Pluralism of pluralisms [Post 14]

Africa: natives and settlers

There are several issues at stake in any situation that involves the intersection between sovereignty and cosmopolitanism. They may center on any of the elements that characterize a political community—i.e.  territory, population, government and law. For instance, in the particular case of territorial disputes, they may be characterized by reference to territorial sub-elements such as strategic location, territorial integrity and natural resources, to name a few. Yet, territorial disputes may be as well based on population—e.g. bordering minorities, refugee’s crisis, common ethnicity, etc. —government and law—e.g. political unification, leader’s prestige, legal entitlement. Similar to the Americas, territorial disputes in Africa [1] include several agents including (but not limited to) states.

Africa

Africa presents several territorial disputes[2] that are are either a) international differences, between African and non-African parties; or b) regional differences, between African parties only. The usual current causes have to do with natural resources and bordering minorities.

Resembling the cases in the Americas, they all share a common origin: European colonialism. The times of colonialism and Empire are long gone. Surprisingly, former colonial powers have still presence in Africa and dictate directly or indirectly the internal and international agenda in what geographically is a different continent, and legally and politically, a different entity. Currently, France—e.g. Banc du Geyser, Basas da India, Europa island, Juan de Nova island, Glorioso islands, Spain—e.g. Ceuta, islas Chafarinas, Melilla, and the United Kingdom—e.g. pervasive direct or indirect interference in many African regimes and direct right-peopling in Chagos islands—have a presence in these disputes.

Locally and regionally, whether autocracies or democracies, all governments face similar incentives.[3] With an estimate of more than 600 million people, Africa’s population growth rate is the highest in the world.[4] Africa’s population characteristics are tightly linked to natural resource conflicts. That is to say, although Africa is rich in natural resources there are significant challenges in terms of their management that might engender disputes and potential escalation into conflicts.[5]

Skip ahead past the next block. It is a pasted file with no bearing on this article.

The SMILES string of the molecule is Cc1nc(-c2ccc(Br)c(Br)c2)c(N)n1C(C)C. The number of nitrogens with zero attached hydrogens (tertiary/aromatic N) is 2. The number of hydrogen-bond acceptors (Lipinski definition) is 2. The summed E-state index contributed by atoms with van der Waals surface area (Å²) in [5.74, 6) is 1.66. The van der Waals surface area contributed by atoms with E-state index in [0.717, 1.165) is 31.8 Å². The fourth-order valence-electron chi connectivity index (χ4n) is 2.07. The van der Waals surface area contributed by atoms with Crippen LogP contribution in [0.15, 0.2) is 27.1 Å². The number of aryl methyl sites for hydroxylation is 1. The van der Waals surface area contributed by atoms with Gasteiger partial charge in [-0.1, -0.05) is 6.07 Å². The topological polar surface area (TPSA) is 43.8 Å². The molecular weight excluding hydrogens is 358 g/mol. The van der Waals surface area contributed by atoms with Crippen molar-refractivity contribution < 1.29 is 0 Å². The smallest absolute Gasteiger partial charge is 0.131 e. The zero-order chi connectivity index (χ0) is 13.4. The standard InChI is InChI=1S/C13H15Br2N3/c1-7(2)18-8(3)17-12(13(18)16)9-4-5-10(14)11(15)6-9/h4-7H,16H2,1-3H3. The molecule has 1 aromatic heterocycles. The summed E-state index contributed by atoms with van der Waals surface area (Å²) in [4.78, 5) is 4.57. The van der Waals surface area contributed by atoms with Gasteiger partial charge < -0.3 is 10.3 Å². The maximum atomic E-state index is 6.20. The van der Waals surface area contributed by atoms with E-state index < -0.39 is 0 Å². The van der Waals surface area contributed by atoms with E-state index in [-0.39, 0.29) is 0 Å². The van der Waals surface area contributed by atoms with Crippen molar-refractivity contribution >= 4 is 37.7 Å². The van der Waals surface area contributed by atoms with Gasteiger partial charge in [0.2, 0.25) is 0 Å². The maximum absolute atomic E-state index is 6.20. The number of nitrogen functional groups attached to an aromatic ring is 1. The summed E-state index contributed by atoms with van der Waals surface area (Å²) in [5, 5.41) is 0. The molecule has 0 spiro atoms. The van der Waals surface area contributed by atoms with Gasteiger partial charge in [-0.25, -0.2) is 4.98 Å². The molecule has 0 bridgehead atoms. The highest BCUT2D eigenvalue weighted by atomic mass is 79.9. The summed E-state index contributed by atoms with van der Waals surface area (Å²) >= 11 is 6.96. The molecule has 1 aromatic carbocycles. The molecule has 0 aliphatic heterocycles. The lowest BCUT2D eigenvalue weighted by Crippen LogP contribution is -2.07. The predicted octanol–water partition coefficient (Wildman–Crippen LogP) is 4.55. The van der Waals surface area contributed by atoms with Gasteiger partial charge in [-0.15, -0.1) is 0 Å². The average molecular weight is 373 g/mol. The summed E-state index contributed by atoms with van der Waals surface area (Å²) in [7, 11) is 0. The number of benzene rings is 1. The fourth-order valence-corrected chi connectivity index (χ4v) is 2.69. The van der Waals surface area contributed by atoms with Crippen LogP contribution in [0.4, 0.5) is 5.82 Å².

Moroccan settlers in Western Sahara includes traits of both colonial past and socio-political more modern elements.[6] More precisely, since taking control of former Spanish Sahara, Morocco has encouraged migration into what is nowadays known as Western Sahara where we find the indigenous Sahrawi population. This results in tension between natives and settlers. Moreover, Frente POLISARIO (Frente Popular para la Liberación de Saguia el-Hamra y Río de Oro) counts with Algerian support in the area.

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Middle East: natives and settlers

Author of:

Territorial Disputes and State Sovereignty. International Law and Politics (London and New York: Routledge, Taylor and Francis Group, 2020).

Sovereignty Conflicts and International Law and Politics: A Distributive Justice Issue (London and New York: Routledge, Taylor and Francis Group, 2017).

Thursday 29th April 2021

Dr Jorge Emilio Núñez

Twitter: @DrJorge_World
https://drjorge.world


[1] For a detailed account about territorial disputes in the Africa and Middle East see Jorge E. Núñez, Territorial Disputes and State Sovereignty: International Law and Politics (London and New York: Routledge, Taylor and Francis Group, 2020), chapter 8.

[2] For a brief, yet informative account see Alan Day, ed., Border and Territorial Disputes, London: Longman, 1987, 95-96; David Downing, An Atlas of Territorial Border Disputes, London: New English Library Limited, 1980, 58. For a complete and updated detail of territorial disputes in Africa see CIA’s Factbook (country by accessed 29/04/2021country)  available at https://www.cia.gov/library/publications/the-world-factbook/wfbExt/region_afr.html accessed 29/04/2021.

[3] Christopher Macaulay and Paul R. Hensel, “Natural Resources and Territorial Conflict,” Department of Political Science, University of North Texas, 2014, available athttp://www.paulhensel.org/Research/isa14.pdf accessed 29/04/2021.

[4] The Demographic Profile of African Countries, United Nations, Economic Commission for Africa, 2016, available athttps://www.uneca.org/sites/default/files/PublicationFiles/demographic_profile_rev_april_25.pdf accessed 29/04/2021; Dilek Aykut and Monika Blaszkiewicz-Schwartzman, “Shaping the Future of Africa: Markets and Opportunities for Private Investors,” International Finance Corporation, 2018, available at https://www.ifc.org/wps/wcm/connect/5c9e9f2f-779a-4ab7-beb6-e3aa65b00a85/Africa+CEO+Forum+Report_FIN3_Web-lores.pdf?MOD=AJPERES accessed 29/04/2021

[5] Abiodun Alaw, Natural Resources and Conflict in Africa: The Tragedy of Endowment, University of Rochester Press, 2007.

[6] Jacob Mundy and Stephen Zunes, “Moroccan Settlers in Western Sahara: Colonists or Fifth Columns?” in Oded Haklai and Neophytos Loizides, eds., Settlers in Contested Lands. Territorial Disputes and Ethnic Conflicts (Stanford, California: Stanford University Press, 2015), 40-74.

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